After last week's medical testing I was experiencing some swelling, numbness and tingling on the left side of my face. My doctor, Dr. John Epley, prescribed methylprednisolone to relieve the inflammation, swelling and related symptoms. The six day course of the drug began to improve the numbness about day three. The side effects of irritability and sleeplessness (six nights of sleep issues in a row) made me such a pleasant person to be around.
Yesterday I was once again at Dr. Epley's clinic - this time to get the results of my past vertigo test visits. I have been diagnosed with one of the most common forms of chronic vertigo, Benign Paroxysmal Positional Vertigo (BPPV). As described in literature from Dr. Epley's office, BPPV is caused by particles breaking off from the lining of the walls of a semicircular canal in the inner ear in the fluid that fills the canals. There are three semicircular canals located in the inner, for a total of six canals. They are part of the body's balance system responsible for a sense of spatial orientation (up, down, sideways, etc.) Moving the head in certain positions may cause the loose particles to move, causing an individual to feel a spinning sensation and make one's eyes move involuntarily. Unusual eye movement and patterns are important clues to problems in the inner ear.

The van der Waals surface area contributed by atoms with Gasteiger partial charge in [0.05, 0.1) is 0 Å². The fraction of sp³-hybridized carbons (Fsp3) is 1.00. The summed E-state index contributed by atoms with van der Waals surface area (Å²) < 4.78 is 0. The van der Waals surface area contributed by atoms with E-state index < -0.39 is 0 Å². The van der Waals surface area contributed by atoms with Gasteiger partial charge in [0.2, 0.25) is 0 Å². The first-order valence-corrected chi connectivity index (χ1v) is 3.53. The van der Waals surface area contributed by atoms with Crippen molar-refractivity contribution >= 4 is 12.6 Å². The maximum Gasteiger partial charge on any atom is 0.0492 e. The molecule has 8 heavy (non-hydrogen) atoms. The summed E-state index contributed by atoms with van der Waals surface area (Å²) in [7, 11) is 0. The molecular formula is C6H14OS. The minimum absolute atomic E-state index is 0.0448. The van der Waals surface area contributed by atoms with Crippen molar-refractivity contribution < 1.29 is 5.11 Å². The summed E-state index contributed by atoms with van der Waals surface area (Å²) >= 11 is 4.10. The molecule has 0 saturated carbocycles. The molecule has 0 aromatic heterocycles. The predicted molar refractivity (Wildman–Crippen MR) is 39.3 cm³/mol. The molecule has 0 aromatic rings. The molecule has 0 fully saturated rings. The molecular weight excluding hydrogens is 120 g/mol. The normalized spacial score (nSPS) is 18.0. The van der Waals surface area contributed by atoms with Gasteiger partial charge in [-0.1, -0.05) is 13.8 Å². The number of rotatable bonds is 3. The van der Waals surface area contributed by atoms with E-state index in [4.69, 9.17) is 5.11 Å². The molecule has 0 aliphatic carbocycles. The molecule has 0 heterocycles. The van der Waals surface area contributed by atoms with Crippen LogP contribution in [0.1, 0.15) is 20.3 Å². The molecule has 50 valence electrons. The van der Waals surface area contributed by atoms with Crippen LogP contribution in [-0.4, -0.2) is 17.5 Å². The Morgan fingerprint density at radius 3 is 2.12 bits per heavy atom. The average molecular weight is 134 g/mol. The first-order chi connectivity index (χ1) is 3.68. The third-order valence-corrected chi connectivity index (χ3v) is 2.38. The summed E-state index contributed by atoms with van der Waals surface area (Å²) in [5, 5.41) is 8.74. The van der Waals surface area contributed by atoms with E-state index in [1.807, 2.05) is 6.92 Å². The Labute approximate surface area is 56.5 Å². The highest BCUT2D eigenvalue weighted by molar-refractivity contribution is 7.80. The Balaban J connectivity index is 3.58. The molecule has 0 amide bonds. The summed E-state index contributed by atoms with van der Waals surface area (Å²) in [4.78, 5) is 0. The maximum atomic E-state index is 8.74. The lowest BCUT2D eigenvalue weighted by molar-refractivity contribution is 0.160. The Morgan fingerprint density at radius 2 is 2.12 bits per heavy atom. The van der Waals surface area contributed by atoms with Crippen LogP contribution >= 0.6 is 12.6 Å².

With the diagnosis, Dr. Epley opted to send me to "the chair" - the Epley Onmiax chair. (He also asked that I be part of one of the research studies now being conducted with patients using the chair.) The Omniax has been developed by Dr. Epley. It is a large, motorized device that includes a chair that can be positioned at all angles and in three planes by computer controls. The device allows the study doctor, or consulting doctors, to move a patient in any position, including a 360-degree circle, to try to move the particles out of the semicircular canal. I've explained to people that it's like sitting a large gyroscope. The OregonLive.com website has a great video demonstation of the Omniax in use.
I was strapped somewhat uncomfortably into the chair. Infrared goggles, which track and record eye movements, were place on my face. The camera within the goggles records all eye movement and sends the information to a computer that creates 3D imagery of the inner ear configurations; allowing the doctor to better diagnose and treat vertigo conditions. After a series of eye movement calibrations, the actual tests began.
Complete, or partial, darkness has been one of the triggers of my vertigo the past three years. The minute the goggles were placed over my eyes I experienced some disorientation. To get accurate eye movement recordings, I needed to be looking straight ahead into the goggles. I thought I was, but the doctor and clinicians kept requesting that I look directly forward. Dr. Epley then commented that my left eye must be looking to the far left to readjust for the imbalance it perceives. When they requested I look to the far right, which actually caused my left eye to feel really strained, the computer software was then able to record my eye looking straight ahead. Dr. Epley actually said, "we're going to need to retrain Jeff's eye to see things as they are."